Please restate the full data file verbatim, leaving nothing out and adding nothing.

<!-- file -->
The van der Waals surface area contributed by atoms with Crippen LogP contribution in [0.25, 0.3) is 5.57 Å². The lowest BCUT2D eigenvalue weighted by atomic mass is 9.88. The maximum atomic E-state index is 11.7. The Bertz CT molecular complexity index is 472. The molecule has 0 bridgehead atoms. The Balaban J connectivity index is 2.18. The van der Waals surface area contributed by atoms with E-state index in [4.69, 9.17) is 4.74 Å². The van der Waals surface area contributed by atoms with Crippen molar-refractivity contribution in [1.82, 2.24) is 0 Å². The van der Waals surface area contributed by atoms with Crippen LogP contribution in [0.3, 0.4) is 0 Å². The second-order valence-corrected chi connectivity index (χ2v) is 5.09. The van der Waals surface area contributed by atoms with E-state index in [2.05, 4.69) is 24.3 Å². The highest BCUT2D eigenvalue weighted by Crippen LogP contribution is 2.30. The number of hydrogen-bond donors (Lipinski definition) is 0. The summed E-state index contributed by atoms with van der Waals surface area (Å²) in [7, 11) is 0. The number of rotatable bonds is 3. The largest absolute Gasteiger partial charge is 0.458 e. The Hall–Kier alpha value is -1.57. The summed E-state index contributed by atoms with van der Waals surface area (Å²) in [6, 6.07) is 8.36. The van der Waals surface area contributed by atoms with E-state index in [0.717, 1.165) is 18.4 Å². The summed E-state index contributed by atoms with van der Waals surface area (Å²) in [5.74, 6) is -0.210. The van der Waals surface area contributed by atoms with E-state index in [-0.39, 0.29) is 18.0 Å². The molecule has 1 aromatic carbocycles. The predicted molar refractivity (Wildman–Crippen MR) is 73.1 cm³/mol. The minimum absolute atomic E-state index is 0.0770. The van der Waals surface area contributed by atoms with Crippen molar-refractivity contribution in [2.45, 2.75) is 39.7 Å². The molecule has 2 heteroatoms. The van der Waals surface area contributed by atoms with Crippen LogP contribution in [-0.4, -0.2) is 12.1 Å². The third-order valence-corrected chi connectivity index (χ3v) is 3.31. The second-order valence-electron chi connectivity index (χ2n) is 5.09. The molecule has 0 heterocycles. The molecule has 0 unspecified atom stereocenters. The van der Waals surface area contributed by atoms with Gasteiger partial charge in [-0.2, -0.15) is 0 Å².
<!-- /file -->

The van der Waals surface area contributed by atoms with Crippen LogP contribution in [0.25, 0.3) is 5.57 Å². The lowest BCUT2D eigenvalue weighted by atomic mass is 9.88. The maximum atomic E-state index is 11.7. The Bertz CT molecular complexity index is 472. The molecule has 0 bridgehead atoms. The Balaban J connectivity index is 2.18. The van der Waals surface area contributed by atoms with E-state index in [4.69, 9.17) is 4.74 Å². The van der Waals surface area contributed by atoms with Crippen molar-refractivity contribution in [1.82, 2.24) is 0 Å². The van der Waals surface area contributed by atoms with Crippen LogP contribution in [0.3, 0.4) is 0 Å². The second-order valence-corrected chi connectivity index (χ2v) is 5.09. The van der Waals surface area contributed by atoms with E-state index in [2.05, 4.69) is 24.3 Å². The highest BCUT2D eigenvalue weighted by Crippen LogP contribution is 2.30. The number of hydrogen-bond donors (Lipinski definition) is 0. The summed E-state index contributed by atoms with van der Waals surface area (Å²) in [7, 11) is 0. The number of rotatable bonds is 3. The largest absolute Gasteiger partial charge is 0.458 e. The Hall–Kier alpha value is -1.57. The summed E-state index contributed by atoms with van der Waals surface area (Å²) in [6, 6.07) is 8.36. The van der Waals surface area contributed by atoms with E-state index in [0.717, 1.165) is 18.4 Å². The summed E-state index contributed by atoms with van der Waals surface area (Å²) in [5.74, 6) is -0.210. The van der Waals surface area contributed by atoms with E-state index in [-0.39, 0.29) is 18.0 Å². The molecule has 1 aromatic carbocycles. The predicted molar refractivity (Wildman–Crippen MR) is 73.1 cm³/mol. The minimum absolute atomic E-state index is 0.0770. The van der Waals surface area contributed by atoms with Crippen molar-refractivity contribution in [2.45, 2.75) is 39.7 Å². The molecule has 2 heteroatoms. The van der Waals surface area contributed by atoms with Crippen LogP contribution in [-0.4, -0.2) is 12.1 Å². The third-order valence-corrected chi connectivity index (χ3v) is 3.31. The second-order valence-electron chi connectivity index (χ2n) is 5.09. The molecule has 0 heterocycles. The molecule has 0 unspecified atom stereocenters. The van der Waals surface area contributed by atoms with Gasteiger partial charge in [-0.2, -0.15) is 0 Å².